Thus, strong epidemiological data from multiple independent cohorts associate CRP levels with incident hypertension. This association could be due to the involvement of CRP or vascular inflammation in the development of hypertension or, alternatively, due to the elevated blood pressure (in the normal pre-hypertensive range) causing vascular inflammation.
CRP gene polymorphisms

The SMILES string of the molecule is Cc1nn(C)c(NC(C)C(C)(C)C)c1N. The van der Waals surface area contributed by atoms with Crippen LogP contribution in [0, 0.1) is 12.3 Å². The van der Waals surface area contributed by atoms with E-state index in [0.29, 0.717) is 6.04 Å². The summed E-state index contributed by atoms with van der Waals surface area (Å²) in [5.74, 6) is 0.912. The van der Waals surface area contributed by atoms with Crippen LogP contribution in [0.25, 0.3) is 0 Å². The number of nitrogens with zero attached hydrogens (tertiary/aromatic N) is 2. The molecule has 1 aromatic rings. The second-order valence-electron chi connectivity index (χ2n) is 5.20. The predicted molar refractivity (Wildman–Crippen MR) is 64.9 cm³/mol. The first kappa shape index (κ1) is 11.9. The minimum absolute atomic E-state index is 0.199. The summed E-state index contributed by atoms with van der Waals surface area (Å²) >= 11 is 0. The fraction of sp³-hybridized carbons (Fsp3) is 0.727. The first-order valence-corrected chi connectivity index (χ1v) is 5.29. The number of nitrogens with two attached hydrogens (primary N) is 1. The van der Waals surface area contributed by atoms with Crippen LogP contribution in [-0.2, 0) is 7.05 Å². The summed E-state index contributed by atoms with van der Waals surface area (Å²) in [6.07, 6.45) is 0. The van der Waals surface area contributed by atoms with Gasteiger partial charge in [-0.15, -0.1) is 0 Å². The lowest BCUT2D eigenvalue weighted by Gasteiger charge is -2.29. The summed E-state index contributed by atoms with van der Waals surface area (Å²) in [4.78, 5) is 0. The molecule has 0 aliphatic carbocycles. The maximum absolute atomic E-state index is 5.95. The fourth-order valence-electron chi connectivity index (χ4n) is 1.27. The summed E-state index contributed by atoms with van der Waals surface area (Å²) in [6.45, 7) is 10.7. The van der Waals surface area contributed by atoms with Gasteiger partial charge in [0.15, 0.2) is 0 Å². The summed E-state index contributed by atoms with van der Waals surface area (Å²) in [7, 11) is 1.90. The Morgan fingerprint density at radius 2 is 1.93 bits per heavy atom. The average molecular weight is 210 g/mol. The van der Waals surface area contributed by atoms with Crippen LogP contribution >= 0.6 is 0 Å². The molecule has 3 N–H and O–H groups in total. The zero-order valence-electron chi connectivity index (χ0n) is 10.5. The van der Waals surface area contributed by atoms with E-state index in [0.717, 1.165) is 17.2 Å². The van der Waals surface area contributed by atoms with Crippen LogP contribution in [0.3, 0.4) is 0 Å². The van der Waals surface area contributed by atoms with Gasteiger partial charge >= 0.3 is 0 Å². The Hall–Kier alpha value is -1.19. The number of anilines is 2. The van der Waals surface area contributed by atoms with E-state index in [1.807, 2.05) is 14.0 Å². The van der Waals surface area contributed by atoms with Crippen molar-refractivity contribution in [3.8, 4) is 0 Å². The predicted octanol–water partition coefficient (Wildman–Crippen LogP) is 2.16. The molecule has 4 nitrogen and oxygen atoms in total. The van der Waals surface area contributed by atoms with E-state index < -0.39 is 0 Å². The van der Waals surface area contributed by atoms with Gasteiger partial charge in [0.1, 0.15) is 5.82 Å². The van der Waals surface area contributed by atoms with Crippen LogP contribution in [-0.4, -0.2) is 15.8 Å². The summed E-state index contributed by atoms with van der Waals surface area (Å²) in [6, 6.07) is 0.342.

In addition to the obvious effects of infectious and non-infectious acute inflammatory insults, circulating levels of CRP vary in response to multiple environmental and behavioral factors including age, gender, blood pressure, blood cholesterol level, body mass index, insulin resistance, physical activity, tobacco exposure and sleep deprivation.38, 39 Thus, CRP levels often associate with these factors in epidemiologic studies. Despite this variability, measured CRP levels has been found to be stable over time in the same individual to the same extent as other cardiovascular, biochemical and physical attributes, which are routinely used in clinical care such as blood cholesterol levels and blood pressure as discussed earlier.4 In clinical care, repeat testing is warranted if CRP level is in the acute-phase levels or if an acute injury is suspected. An observation often overlooked by clinicians is that LDL cholesterol is a negative acute-phase reactant, whose levels significantly decrease with an acute injury. Therefore, lipid testing should also be performed when patients are in their usual state of health or repeated after the resolution of the acute injury.40